Beta catenin mutated hepatic adenoma
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Beta catenin mutated hepatic adenomas are a genetic and pathologic subtype of hepatic adenoma. Their appearance and prognosis are different from other subtypes.
They are the least common subtype of hepatic adenoma (10-15%). They occur more frequently in men and are associated with male hormone administration, glycogen storage disease, and familial adenomatous polyposis (FAP).
Beta catenin mutated hepatic adenomas may develop right upper quadrant pain from intratumoral hemorrhage.
The appearance of this subtype overlaps the appearance of other subtypes. No distinctive imaging features have yet been identified.
Treatment and prognosis
If imaging shows a hepatic adenoma, then patients usually stop hormones administration, and the lesions regress ref.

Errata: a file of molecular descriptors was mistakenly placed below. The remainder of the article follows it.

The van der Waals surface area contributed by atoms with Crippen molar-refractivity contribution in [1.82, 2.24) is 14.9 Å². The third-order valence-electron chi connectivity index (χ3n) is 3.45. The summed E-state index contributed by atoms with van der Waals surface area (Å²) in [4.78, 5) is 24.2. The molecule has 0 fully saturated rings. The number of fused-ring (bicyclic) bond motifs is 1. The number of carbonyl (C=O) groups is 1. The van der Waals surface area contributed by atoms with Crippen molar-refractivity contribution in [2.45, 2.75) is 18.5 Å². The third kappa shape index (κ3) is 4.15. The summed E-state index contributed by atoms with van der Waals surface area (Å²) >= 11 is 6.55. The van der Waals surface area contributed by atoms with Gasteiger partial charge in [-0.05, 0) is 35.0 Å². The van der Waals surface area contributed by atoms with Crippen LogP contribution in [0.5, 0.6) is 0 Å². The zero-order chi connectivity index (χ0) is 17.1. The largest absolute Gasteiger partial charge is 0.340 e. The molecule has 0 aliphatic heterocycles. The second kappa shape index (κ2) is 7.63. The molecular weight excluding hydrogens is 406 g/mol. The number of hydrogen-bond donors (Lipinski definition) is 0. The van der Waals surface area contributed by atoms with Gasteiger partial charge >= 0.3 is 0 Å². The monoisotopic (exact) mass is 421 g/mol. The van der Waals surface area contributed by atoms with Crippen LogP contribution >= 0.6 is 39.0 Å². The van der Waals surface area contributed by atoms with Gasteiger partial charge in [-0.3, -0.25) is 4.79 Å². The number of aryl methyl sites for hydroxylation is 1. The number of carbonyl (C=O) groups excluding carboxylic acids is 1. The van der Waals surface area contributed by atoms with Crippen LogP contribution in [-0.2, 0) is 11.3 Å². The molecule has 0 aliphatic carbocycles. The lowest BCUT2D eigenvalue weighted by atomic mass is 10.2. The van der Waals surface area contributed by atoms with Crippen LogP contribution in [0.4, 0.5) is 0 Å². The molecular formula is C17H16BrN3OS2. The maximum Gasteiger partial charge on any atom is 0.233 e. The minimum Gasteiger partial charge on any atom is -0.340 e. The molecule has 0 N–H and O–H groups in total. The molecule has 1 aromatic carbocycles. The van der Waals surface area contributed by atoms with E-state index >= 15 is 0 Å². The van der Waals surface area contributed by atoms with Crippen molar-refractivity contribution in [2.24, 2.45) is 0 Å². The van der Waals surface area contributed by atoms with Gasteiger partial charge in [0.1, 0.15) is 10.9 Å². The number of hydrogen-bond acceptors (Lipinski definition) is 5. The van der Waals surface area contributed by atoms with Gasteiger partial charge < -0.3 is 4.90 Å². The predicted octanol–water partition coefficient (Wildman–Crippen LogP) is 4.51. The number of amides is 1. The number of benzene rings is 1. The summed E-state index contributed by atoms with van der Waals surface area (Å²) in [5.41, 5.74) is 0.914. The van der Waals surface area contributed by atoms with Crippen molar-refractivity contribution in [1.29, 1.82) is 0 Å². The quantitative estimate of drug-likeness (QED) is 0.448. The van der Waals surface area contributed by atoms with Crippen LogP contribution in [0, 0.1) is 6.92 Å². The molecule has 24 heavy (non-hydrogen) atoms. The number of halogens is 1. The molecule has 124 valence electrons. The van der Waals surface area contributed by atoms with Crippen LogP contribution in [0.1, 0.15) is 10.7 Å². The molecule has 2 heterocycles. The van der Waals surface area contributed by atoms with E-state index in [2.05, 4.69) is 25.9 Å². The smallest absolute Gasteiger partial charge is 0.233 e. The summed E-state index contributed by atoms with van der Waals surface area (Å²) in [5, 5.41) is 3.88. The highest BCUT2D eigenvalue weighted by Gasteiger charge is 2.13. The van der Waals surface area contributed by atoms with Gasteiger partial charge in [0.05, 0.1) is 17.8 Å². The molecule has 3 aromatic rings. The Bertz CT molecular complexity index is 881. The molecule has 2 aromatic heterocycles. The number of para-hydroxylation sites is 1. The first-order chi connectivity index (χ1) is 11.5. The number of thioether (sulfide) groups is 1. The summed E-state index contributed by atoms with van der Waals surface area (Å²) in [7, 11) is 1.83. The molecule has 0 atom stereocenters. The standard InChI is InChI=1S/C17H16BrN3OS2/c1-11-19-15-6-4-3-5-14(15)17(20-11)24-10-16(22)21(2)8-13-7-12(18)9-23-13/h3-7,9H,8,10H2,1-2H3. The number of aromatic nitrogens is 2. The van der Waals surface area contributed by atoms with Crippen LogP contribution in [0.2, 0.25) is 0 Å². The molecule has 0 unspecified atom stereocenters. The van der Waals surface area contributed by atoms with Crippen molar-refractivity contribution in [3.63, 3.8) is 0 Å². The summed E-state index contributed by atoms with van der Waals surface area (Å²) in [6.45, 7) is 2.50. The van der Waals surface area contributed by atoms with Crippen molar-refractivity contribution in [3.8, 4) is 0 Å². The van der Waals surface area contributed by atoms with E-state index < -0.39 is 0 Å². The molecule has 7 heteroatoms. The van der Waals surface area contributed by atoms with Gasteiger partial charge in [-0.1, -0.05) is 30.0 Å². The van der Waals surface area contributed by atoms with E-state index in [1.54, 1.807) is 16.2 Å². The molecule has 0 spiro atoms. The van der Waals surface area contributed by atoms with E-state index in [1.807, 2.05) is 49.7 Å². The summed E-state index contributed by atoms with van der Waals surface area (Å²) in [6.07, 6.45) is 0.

If it does not regress, then one treatment pathway suggests:
- ≥5 cm: resection (hepatic adenomas larger than 5 cm are at increased risk of hemorrhage)
- <5 cm: biopsy
Tissue diagnosis then confirms or changes the adenoma subtype. If beta catenin mutated subtype is confirmed, the risk of malignant transformation to hepatocellular carcinoma is higher than with other subtypes, and follow-up should be performed according to hepatocellular carcinoma guidelines.
- other types of hepatic adenoma
hepatocellular carcinoma (HCC)
- washout tends to leave the lesion hypointense compared to the rest of liver
- different demographics
- may be difficult to distinguish if well-differentiated 7
- focal nodular hyperplasia (FNH)
- liver metastases (hypervascular)
- for other differential considerations, see the main article: hepatic adenoma